The history of God’s love for me has a span exactly my age, beginning, however, nine months before I was born. It began on what we might call, not our birthday, but our “life day.” A great Jesuit scientist recently recommended that we begin celebrating each year our “life day”, to witness to the world our appreciation for having begun our life the moment we were conceived. In his goodness, God kept me alive in my mother’s womb. We didn’t think we would be grateful for that, did we? Well, times have changed. Then He allowed me, thank God, to see the light of day. He gave me the tender care of a mother who nursed and nourished me. He gave me my body and limbs. He gave me a mind and a will; emotions and feelings; the senses of sight and touch and smell and hearing and taste. How we appreciate things even more after we lose them.

God gave me the precious gift of faith and the grace of baptism that made me a child of God. He gave me an education and training and the opportunity of growing in body, mind and spirit. He gave me Himself so often in Holy Communion, and forgave me so often in the sacrament of reconciliation. He gave me Himself in the Blessed Sacrament just to be near me. He wants to be close to me—that’s what love is all about.

He gave me so many wonderful people who over the years have been kind to me and, in spite of myself, patient with me; who have shared so much of what God gave them with me; who have, in many cases, spent themselves on my behalf; who speak with me and give me the pleasure of sharing my thoughts with them which, after the possession of God, I think is the greatest joy on earth, sharing spirit with spirit. All of this and more God not only gave but is giving me and will continue to give, if I let Him, into the endless centuries of eternity. This is one history that had a beginning but will never end.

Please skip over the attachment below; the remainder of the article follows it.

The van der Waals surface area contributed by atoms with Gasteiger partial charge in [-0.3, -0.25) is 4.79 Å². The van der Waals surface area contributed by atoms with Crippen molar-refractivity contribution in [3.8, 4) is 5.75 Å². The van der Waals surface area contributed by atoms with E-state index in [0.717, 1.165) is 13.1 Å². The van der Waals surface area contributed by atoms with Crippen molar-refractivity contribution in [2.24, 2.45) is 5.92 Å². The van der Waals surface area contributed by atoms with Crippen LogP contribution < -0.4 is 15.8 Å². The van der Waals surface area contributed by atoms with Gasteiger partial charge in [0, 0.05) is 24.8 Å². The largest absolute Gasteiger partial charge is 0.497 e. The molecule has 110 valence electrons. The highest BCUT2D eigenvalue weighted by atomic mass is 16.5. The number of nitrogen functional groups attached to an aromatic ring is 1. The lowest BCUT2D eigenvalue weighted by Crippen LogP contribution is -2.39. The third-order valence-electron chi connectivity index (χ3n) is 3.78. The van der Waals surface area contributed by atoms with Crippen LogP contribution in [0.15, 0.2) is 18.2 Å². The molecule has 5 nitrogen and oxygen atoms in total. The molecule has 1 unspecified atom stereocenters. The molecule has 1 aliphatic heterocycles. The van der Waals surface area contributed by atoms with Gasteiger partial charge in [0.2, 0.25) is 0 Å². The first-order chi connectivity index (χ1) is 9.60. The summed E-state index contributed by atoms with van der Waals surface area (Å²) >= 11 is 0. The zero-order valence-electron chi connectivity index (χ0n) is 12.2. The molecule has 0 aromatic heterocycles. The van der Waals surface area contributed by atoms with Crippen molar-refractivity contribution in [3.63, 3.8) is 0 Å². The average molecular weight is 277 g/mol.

Having said that, we have one important feature of this meditation left: the obligation of my responsive love for God. Since God has been so loving to me, how should I in return be loving Him? The answer is too obvious, “In the same way!” Now we know that God is infinite, and I most certainly am not. God is wealthy and I am poor; that’s an understatement! After all, He is God, and I am only “me”. We are dealing with mystery; we are scratching on granite so to speak. None of us fully understand.

But this perhaps is the most mysterious part of the mystery of love—we don’t have to understand. What can we give God anyway? And what sense does a question like that even make? If all we have is His, what then is still “mine?” And if it isn’t mine, how can I give it?

But even if we don’t understand, God does. He knows perfectly well that everything we have, even the power of loving Him, is already His prior gift to us. No matter. Like a loving parent who is very pleased with the gift the child presents, bought with money the parent gave, God is pleased, immensely pleased, with our desire. That’s the point. He is pleased with our willingness to return His gifts to Him, to give back to the Lord what the Lord has first given to us. We know and God knows that this is not make-believe. Oh no, it is real, very real indeed. And what makes it so real is the fact that we can refuse to do it. If we need any evidence of the fact that it is in our power to return love for love, we have it in the fact that we can withhold this willingness. We can be glutted on God’s gifts, intoxicated with His goodness, and then laugh at Him for having been so generous.

This, after all, is all we can do, be ready to give back to God what His love has bestowed on us. This is all we can do, and this is all God wants us to do. But be sure that this is what God wants us to do—this is no option, this is the obligation to love. It is this willingness; this readiness to return to God what He has given to us that synthesizes our whole life on earth as lover of God.

The Church for generations has encouraged her priests to recite the Suscipe of Saint Ignatius every day after they have offered Mass. I recommend that every Catholic memorize this prayer and recite it daily as an act of the responsive love for God.

Take, O Lord, and receive all my liberty, my memory, my understanding, and all my will. Whatsoever I have and possess, you have given all these things to me; to you, O Lord, I restore them. All are yours—dispose of them all according to your Will. Give me your love and your grace; this is enough for me.

Transcription of the Homily
by Father John A. Hardon, S.J. to the:
Handmaids of the Precious Blood

Copyright © 1998 Inter Mirifica